Art

Pablo Picasso

Biography of Pablo Picasso
Credit: George Stroud Hulton Archive

Pablo Picasso Biography

Pablo Ruiz Picasso was a painter, sculptor, and engraver, born in the province of Malaga, Spain, on October 25, 1881. Pablo Picasso achieved, with charisma and talent, rise as the most popular artist of the twentieth century, a revolutionary, maximum exponent of cubism; to the point of being considered by future generations, as a symbol of disruptive art and creativity.

Picasso, the only son and oldest of the three children of the marriage between José Ruiz and María Picasso, showed his strong artistic talent from a young age. Art had been in his home since forever because his father was a teacher of drawing and also, a painter.

In 1891, his family is forced to move for economic reasons. His father accepted a job as a teacher in La Coruña and they moved there.

Three years later, in 1894, being only seven years, Concepción, the younger sister of Picasso, dies of diphtheria.

In 1895, the Ruiz-Picasso family resides in Barcelona and Pablo Picasso would begin his artistic training at the school of fine arts La Llotja (La Longa) in Barcelona ​​where his father was a teacher. According to one of the many legends about Picasso, his father, after recognizing the amazing talent of his son when he saw his first children’s work, gave him his brushes and his palette and promised not to paint again in his life.

At the age of 15, his talent astonished teachers and classmates, for his amazing mastery of technique, which can be observed in works such as First Communion. In 1897, Pablo Picasso enters the Academy of Fine Arts of Madrid (Academy of San Fernando). After a brief passage through it, Picasso returns to Barcelona, ​​where he set up his first studio at the age of 16.

In 1900, Pablo Picasso traveled to Paris for the first time, a city known at that time as “The Art Capital of the World” where he would permanently settle in 1904, in the Montmartre district, in a dilapidated building known as the Bateau-Lavoir.

In Paris, Picasso would share afternoons of social gathering and bohemian night with several artists. He toured brothels, bars, and shows that inspired his periods Azul (1901-1904) and Rosa (1904-1906).

“The suicide of his friend Carles Casagemas in 1901, inspired Picasso the Blue Period, named for the predominance of this color. Works like life (1903), represented being sad, tired, hungry or depressed. As of 1906, the Rose period reflects, above all, the wandering life of the circus. “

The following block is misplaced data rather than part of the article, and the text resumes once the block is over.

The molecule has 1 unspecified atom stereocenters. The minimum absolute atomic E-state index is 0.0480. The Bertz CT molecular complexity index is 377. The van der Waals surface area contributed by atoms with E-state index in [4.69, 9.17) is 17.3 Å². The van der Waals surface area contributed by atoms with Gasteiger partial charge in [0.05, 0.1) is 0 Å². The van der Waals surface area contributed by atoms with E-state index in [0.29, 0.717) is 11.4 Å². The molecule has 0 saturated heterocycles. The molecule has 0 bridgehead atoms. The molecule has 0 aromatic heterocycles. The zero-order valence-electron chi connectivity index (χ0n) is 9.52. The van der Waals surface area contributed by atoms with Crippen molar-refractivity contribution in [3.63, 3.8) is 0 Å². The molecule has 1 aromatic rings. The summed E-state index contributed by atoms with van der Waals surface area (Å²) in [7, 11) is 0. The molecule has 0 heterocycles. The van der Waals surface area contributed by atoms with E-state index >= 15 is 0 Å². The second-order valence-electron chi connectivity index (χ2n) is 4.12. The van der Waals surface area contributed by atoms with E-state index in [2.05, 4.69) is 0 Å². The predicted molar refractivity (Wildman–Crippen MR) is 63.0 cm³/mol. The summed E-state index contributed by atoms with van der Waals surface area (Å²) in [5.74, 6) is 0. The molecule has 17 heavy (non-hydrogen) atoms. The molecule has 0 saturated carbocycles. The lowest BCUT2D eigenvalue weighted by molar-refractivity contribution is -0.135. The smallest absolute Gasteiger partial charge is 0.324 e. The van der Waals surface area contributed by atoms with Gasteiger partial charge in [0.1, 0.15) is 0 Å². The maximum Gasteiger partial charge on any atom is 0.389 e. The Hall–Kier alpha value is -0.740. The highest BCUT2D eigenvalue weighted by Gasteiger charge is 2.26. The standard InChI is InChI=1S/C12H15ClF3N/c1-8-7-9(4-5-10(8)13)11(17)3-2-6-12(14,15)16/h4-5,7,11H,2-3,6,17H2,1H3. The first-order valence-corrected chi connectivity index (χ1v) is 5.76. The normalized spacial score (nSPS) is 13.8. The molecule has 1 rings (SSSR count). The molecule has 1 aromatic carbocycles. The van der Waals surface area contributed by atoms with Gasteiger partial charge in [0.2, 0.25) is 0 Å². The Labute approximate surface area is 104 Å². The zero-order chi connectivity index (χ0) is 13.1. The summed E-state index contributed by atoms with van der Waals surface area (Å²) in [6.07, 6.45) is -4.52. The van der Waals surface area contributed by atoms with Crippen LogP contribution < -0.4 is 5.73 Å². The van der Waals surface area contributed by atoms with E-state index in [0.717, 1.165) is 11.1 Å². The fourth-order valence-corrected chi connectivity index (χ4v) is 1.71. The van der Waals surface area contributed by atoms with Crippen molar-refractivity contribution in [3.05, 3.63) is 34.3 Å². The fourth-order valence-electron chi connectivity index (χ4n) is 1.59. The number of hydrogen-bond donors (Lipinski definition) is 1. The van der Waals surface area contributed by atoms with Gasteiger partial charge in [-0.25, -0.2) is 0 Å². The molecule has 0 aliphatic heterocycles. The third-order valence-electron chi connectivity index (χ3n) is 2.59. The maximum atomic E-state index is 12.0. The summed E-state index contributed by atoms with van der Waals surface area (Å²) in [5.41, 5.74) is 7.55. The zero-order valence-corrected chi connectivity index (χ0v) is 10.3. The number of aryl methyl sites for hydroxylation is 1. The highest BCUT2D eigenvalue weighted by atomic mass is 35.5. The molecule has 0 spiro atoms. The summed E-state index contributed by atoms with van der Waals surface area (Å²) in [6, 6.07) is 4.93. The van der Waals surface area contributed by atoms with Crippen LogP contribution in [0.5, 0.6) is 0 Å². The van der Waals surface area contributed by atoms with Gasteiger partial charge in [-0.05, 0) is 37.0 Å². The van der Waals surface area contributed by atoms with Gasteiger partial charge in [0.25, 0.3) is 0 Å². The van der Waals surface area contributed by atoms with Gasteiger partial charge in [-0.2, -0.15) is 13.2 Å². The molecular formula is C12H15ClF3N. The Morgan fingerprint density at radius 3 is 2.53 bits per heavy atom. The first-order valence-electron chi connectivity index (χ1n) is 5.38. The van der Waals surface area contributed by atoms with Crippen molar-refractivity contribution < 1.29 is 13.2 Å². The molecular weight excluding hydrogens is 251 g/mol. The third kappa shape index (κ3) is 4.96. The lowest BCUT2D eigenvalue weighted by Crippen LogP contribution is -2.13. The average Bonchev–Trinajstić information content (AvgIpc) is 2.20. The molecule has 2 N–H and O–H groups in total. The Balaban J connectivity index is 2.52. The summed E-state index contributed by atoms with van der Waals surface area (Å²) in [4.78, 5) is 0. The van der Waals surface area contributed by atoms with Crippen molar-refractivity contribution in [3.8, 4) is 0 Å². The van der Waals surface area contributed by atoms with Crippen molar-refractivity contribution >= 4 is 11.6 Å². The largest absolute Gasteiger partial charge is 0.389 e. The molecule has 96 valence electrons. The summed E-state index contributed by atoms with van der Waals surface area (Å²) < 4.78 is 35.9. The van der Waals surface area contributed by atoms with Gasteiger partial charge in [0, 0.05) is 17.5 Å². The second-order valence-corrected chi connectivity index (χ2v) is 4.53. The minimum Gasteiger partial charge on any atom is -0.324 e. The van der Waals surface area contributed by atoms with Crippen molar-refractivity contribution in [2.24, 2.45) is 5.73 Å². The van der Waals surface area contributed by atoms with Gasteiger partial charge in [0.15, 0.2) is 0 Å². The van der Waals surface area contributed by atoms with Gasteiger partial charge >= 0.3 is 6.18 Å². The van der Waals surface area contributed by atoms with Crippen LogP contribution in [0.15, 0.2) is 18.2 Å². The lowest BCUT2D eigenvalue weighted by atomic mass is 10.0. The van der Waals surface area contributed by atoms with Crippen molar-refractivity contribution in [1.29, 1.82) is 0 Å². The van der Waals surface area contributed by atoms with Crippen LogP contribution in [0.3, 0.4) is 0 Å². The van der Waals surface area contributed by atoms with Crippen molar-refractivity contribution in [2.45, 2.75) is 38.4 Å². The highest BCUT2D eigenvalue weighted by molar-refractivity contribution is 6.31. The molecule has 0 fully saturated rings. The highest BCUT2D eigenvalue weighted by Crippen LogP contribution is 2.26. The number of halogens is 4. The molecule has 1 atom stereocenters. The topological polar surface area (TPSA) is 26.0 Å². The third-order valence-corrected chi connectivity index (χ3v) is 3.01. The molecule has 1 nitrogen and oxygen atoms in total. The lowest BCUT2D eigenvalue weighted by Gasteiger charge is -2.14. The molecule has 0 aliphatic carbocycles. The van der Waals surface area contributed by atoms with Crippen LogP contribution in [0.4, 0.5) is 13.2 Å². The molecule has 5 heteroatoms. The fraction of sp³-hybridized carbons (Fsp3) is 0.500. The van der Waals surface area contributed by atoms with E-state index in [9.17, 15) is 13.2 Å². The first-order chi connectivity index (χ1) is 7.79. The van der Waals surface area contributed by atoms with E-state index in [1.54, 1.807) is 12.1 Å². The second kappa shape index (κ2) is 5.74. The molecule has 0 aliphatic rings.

After the Blue and Pink period, the Cubist stage would come, perhaps his greatest contribution to twentieth-century art, and for which he was considered a revolutionary. Between June and July of 1907, Pablo Picasso painted a large canvas of almost six square meters, Les Demoiselles d’Avignon, a work with faces and deformed bodies, and striking anatomical positions. That is how Cubism was born.

“I paint the objects as I think them, not as I see them.” Pablo Picasso.

In the boom of Cubism, he separated from his partner Fernande, and later on, he would start dating, Eva Guel, who will die in 1915.

Between 1912 and 1915 he created his collages and assemblages, together with his friend and companion, the French painter, Georges Braque.

Between 1917 and 1921, Pablo Picasso started what is called his classical stage, which was one of his less known facets, at that time he collaborated with Sergei Diaghilev, the businessman of the Russian Ballets and Picasso would paint the stages of Parade (1919), The three-cornered hat (1920) and Pulcinella (1921) among other shows. On a trip to Italy, he would meet his first wife, Olga Koklova, whom he would marry in 1918. On February 4, 1921, his first son, Paulo, was born.

In 1936, the Spanish Civil War broke out and Pablo Picasso was requested by the Spanish Republic to paint the bombing of the Basque population of Guernica by the Nazi aviation to show it in the Universal Exhibition of Paris of 1937. Picasso began painting the work on May 1, 1937, and completed it on June 4 the same year. Picasso would name it “Guernica” which would become a symbol of freedom. Also, in 1944, Picasso joined the French Communist Party.

Between 1946 and 1953 he had two children (Claude and Paloma) as a result of his relationship with Françoise Gilot.

Pablo Picasso is also considered a prominent sculptor, so much so that he was one of the pioneers in the use of strange materials, like the toy car he used as the face of his Monkey Head with his little one. In the same way, he was a ceramist, a technique that attracted him to the ability to create three-dimensional works.

Between 1955 and 1973, Pablo Picasso painted and created without stopping. His legacy is more than 20,000 works, the product of seven decades of work and uninterrupted inspiration.

Pablo Picasso died on April 8, 1973, due to pulmonary edema, in the city of Mougins, France, at the age of 91 years old.

“The artist is a receptacle of emotions from any place: from the sky, from the earth, from a piece of paper, from a passing figure, from a web. ” Pablo Picasso.

 

PABLO PICASSO signature

Picasso, being almost a child, signed his first works with the traditional style, P. Ruiz. Then he added his maternal surname, P. Ruiz Picasso, and since the age of 20 and on he would end up signing only as Picasso. The change was due to the fact that he wanted to differentiate himself from his father, a failed painter who had to resign himself to teaching.

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